Foreign Language Association of Virginia
William B. Allen
November 6, 1998
I am really happy to be with you. For you, as teachers of foreign languages, do what in my life has been the source of the greatest joy. But rather than to take you through my biography or even to talk with you about the pleasures of studying foreign languages—of course I will eventually address to you some reflections on developing public policy and implications for K-12 in the Commonwealth—I want to say a few words about the dangers of foreign language study.
As a way of putting this on the right footing at the outset, I am reminded of this theme because there are so many things that I have done, which are shaped by my own education, that I would not have conceived possible to do in the world. I feel somewhat sheepish coming among you, who are teachers of foreign languages and know very well how these things can be done. But so much of my own learning—apart from nothing more than a year here and a year there in one course or another—derives from my own study rather than systematic instruction.
Nevertheless, among the things that result from that study one shows up in conversations I sometimes have, as, for example, when my partner appeals to me, “please make me a gin and tonic,” and I reply without pause, “zap, you’re a gin and tonic!” Now, I submit that I would not do that if I had never learned any foreign languages. It is a dangerous thing to be prompted to untimely witticisms! We hear the colloquialisms of our English usage, but when they ape the forms of declined languages we slip bonds of familiarity to pursue dreams we recall from abroad. In the process we recommit to the rules of a periphrastic language, without having to be so pedantic as to instruct, “please make a gin and tonic for me.” This is most uncivil behavior, and therefore a danger that results from foreign language study.
Whether folk understand our witticisms or sarcasms at the moment we indulge them, they reveal something important about those of us who have acquired heightened sensitivity to differences in languages. While it may prepare us to talk to others, it more importantly encourages us to understand ourselves, to understand how we use our own language. We have all heard—and probably repeated time and again—that the student who learns a foreign language learns so much more about his native tongue and how to use it well. I, at least, have certainly given that response to the student who looked at me rather wistfully—if not resistfully—and wondered “why?”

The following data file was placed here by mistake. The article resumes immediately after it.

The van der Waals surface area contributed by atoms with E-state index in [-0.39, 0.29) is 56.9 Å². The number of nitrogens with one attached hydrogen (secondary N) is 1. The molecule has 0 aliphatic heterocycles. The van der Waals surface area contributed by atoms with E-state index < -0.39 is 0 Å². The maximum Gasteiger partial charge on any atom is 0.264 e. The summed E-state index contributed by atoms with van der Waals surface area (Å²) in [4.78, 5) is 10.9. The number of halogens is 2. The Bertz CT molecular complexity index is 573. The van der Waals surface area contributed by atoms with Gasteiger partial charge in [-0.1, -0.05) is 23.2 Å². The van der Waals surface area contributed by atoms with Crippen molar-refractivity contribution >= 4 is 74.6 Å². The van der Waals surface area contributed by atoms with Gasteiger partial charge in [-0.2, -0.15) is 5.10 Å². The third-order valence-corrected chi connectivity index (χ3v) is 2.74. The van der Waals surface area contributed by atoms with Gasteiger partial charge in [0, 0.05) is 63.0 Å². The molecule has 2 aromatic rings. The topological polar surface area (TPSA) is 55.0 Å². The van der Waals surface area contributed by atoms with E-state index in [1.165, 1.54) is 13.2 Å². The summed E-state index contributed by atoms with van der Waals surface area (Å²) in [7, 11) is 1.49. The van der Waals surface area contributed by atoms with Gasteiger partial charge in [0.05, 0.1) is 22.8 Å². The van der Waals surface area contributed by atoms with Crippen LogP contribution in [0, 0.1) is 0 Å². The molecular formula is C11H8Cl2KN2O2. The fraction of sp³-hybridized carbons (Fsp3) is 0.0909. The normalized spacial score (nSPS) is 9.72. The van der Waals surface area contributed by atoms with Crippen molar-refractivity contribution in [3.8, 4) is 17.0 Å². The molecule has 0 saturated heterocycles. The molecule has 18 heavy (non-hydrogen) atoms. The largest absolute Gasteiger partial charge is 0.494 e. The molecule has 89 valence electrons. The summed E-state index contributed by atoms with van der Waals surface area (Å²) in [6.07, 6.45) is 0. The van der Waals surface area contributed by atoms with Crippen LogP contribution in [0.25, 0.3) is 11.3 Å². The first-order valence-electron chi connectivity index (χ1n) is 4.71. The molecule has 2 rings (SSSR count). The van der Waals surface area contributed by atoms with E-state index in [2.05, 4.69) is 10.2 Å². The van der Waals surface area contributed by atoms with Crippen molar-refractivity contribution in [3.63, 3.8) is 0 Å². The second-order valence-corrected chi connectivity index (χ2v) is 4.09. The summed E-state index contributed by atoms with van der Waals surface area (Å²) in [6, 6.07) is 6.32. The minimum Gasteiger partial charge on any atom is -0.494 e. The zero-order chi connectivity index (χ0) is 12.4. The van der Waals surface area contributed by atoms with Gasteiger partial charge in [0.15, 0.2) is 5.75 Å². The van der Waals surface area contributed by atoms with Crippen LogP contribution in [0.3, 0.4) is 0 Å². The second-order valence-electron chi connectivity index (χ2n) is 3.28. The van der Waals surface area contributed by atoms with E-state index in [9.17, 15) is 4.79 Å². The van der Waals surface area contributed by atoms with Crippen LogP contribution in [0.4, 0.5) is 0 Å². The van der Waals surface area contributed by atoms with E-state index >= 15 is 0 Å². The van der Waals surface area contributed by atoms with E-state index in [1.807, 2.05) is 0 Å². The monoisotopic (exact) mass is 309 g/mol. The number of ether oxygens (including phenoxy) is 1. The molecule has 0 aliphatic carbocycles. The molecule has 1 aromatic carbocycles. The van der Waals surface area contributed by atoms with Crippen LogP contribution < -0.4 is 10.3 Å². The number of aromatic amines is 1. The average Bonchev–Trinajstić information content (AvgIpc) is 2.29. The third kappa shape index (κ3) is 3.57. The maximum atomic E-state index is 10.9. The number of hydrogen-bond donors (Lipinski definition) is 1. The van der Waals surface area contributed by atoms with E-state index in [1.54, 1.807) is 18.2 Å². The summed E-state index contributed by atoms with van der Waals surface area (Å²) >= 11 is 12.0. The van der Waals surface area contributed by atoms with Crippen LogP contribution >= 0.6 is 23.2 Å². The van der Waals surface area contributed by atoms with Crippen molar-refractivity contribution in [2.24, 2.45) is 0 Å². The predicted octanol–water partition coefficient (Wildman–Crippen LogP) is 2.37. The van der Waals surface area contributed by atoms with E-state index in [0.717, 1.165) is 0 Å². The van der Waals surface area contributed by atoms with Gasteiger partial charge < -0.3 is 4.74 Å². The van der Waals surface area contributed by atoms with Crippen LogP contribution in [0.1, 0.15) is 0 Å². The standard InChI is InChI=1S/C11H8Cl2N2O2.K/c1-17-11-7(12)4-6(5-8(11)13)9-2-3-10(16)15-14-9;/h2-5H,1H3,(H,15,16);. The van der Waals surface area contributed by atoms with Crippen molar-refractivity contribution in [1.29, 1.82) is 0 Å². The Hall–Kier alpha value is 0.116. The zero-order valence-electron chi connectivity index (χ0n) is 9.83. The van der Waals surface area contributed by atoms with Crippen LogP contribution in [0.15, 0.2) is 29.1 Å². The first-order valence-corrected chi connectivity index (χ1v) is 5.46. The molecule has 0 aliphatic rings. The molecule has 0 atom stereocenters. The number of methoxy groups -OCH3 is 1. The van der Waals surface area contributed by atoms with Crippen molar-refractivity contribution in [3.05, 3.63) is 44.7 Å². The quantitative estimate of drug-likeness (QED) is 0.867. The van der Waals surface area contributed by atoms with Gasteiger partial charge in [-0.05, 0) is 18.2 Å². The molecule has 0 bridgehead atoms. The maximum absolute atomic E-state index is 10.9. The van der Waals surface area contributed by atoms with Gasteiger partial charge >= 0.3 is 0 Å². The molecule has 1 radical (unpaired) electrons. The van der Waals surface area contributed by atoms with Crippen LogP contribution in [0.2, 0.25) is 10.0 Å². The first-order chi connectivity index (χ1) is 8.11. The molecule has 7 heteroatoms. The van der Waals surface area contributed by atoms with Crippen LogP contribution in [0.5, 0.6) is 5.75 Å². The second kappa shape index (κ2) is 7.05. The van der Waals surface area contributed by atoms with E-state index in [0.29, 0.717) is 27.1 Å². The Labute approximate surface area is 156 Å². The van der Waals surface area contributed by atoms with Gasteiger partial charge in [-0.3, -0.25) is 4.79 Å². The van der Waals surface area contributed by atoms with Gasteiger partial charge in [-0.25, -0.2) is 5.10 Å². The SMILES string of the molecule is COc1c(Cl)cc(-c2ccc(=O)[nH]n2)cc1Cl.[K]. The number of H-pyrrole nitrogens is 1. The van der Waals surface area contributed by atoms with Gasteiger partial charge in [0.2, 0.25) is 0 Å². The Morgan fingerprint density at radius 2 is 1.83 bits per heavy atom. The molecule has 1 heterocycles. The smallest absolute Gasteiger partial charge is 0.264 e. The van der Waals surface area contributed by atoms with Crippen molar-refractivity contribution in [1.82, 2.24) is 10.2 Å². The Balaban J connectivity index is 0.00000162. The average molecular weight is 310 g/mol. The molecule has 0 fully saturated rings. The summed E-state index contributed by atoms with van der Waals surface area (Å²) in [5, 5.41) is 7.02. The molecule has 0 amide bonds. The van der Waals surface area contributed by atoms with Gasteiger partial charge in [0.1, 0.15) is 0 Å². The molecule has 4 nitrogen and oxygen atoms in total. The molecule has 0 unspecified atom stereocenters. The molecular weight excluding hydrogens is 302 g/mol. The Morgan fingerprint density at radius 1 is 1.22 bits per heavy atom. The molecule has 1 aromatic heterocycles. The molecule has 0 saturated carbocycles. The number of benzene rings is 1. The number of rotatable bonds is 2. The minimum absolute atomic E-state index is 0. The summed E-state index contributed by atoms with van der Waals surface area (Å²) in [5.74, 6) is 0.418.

Still, dangers lurk even here. We identify the easy temptations in the case of folk who imagine they can converse unperceived because the folk around them speak a different tongue. I expect that many of you have experienced that uneasy feeling while traveling abroad: are they talking about me? And, of course, they often are! On occasion I have surprised such naïve natives, belatedly revealing myself aware of their conversation despite my alien appearance. But new linguists are no less susceptible to this danger than native-born folk. Language can be a cover for rudeness.
Embarrassments abound here, even when no harm is meant. This occurred to me once, as I entertained a young couple early on in my first stay in France. I confess: my French was rather rough and ready. I arrived there having studied French for only three of the twelve-week summer course that had been interrupted by the death of my mother and, subsequently, for only one year immediately prior to my departure on the Fulbright appointment. On the other hand, I had already become deeply steeped in my subject, Montesquieu, whose French I read with ease. That is of course wonderfully elegant French, French from the eighteenth century, redolent of grand ambition and things we no longer think about (to use an expression he might have used). I learned so much of my vocabulary from Montesquieu. In fact, I did not hesitate in turning to my young friends in France and inquiring as I imagined he might have done, “est-ce que vous avez vous enjouis B San Francisco?” once they had told of their recent journey to America. I did not know that this trope was perhaps never used this way and far more significantly used only in a specialized and intimate colloquial sense in the twentieth century. But I did recognize the blushed scarlet that sat before me that autumn evening.